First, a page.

One Word Kill


In January 1986, fifteen-year-old boy-genius Nick Hayes discovers he’s dying. And it isn’t even the strangest thing to happen to him that week.

Nick and his Dungeons & Dragons-playing friends are used to living in their imaginations. But when a new girl, Mia, joins the group and reality becomes weirder than the fantasy world they visit in their weekly games, none of them are prepared for what comes next. A strange—yet curiously familiar—man is following Nick, with abilities that just shouldn’t exist. And this man bears a cryptic message: Mia’s in grave danger, though she doesn’t know it yet. She needs Nick’s help—now.

He finds himself in a race against time to unravel an impossible mystery and save the girl. And all that stands in his way is a probably terminal disease, a knife-wielding maniac and the laws of physics.

Challenge accepted. 

Read the blurb, how can someone not get excited about a book that promises so much. Dungeons and Dragons was in my life as a kid. I always wanted to be dungeon master but never got to do it. I also seemed to die really early in a game, usually stabbed in the back by a ‘friend.’ Still I enjoyed the playing and know how tight a group could be when playing. Girls playing D & D, well it must have changed since the 80’s because we had a few in our group. Ah memories, must get on with the review first.

When I read a book, I tend to go through loads of emotions, so judging a book at the end means going through my notes to try to find how I felt at the various stages. This book took no effort getting into, after the first page it had me by the ghoulies. (D&D reference -maybe). I instantly was a part of this small group, invested in them discovering the truth of the story. I found the hospital scenes and Nick’s attitude very realistic, bringing back memories from the past.

Each member of the group has their own personality to bring to the table, again just like D & D. Nicks the bright one, son of a mathematician who himself suffered cancer until … well you’ll find out. Nick’s also found out he has got Leukaemia, which gives him a different view on life. Simon, his best friend, is the quirky one. Very logical, possibly on the autistic spectrum. Elton’s the cool guy with a family to match. All into martial arts and fun. Johns the rich kid who has a very racist mum. He thinks he’s gods gift to women, yet he usually fails.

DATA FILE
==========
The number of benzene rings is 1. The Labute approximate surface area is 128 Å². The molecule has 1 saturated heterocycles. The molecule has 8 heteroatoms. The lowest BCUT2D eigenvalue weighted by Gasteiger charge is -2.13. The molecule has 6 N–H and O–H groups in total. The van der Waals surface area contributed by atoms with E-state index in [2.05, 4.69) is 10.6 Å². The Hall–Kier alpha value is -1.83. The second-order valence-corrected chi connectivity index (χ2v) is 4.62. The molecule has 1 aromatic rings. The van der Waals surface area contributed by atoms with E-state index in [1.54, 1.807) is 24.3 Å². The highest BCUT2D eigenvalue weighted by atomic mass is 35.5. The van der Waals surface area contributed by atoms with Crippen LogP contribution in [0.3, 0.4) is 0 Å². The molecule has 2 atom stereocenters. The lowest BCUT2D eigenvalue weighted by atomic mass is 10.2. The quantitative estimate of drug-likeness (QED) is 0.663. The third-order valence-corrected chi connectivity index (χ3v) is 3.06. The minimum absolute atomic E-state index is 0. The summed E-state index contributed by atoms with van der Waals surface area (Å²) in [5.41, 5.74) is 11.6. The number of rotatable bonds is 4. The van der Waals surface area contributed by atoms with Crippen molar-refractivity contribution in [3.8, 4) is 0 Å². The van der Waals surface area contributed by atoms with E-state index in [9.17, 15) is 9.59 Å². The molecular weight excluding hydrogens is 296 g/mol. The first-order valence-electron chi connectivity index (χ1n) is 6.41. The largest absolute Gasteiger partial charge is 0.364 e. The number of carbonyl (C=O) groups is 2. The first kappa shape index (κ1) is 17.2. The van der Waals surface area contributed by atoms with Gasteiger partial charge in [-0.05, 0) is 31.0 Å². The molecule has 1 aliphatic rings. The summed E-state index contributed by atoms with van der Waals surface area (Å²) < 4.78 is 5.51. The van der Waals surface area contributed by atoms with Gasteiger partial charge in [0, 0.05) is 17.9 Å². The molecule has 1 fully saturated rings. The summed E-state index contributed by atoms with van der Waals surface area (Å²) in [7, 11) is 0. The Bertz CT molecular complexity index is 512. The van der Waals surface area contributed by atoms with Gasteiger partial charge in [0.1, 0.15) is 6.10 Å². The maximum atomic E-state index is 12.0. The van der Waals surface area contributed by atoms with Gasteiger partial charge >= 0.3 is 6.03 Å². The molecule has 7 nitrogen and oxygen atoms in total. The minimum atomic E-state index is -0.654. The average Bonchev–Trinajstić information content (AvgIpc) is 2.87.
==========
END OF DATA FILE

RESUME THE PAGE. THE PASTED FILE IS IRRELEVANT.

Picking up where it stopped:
Mia is introduced to the group. She’s a rebel, whose family are a the periphery of the drug scene. She changes the dynamics of the group and strikes up an unlikely friendship with Nick. She brings a lighthearted less intense aura to the group which is good for all of them.

The books pace is good taking us through events with a slick storytelling style. Obviously written for the YA market, it’s a great story, plenty of plot changes and time travel thrown in for good measure. Yep, time travel but that’s all I’m giving away. You’ll have to read it.

Just because of the eighties backdrop I’ve seen it billed as Ready Player One meets Stranger Things with a touch of the Goonies thrown in. That’s a bit misleading as it stands on its own. It’s a really good read. The end is satisfying as it ties up the story, yet allows more stories to come. I hate books that never tie it up or leave you on a cliffhanger.

So a good read and recommended. I read it through Amazon Prime Firsts for free, so it may still be available there for nothing. Otherwise it’s worth the money.

What do you think?

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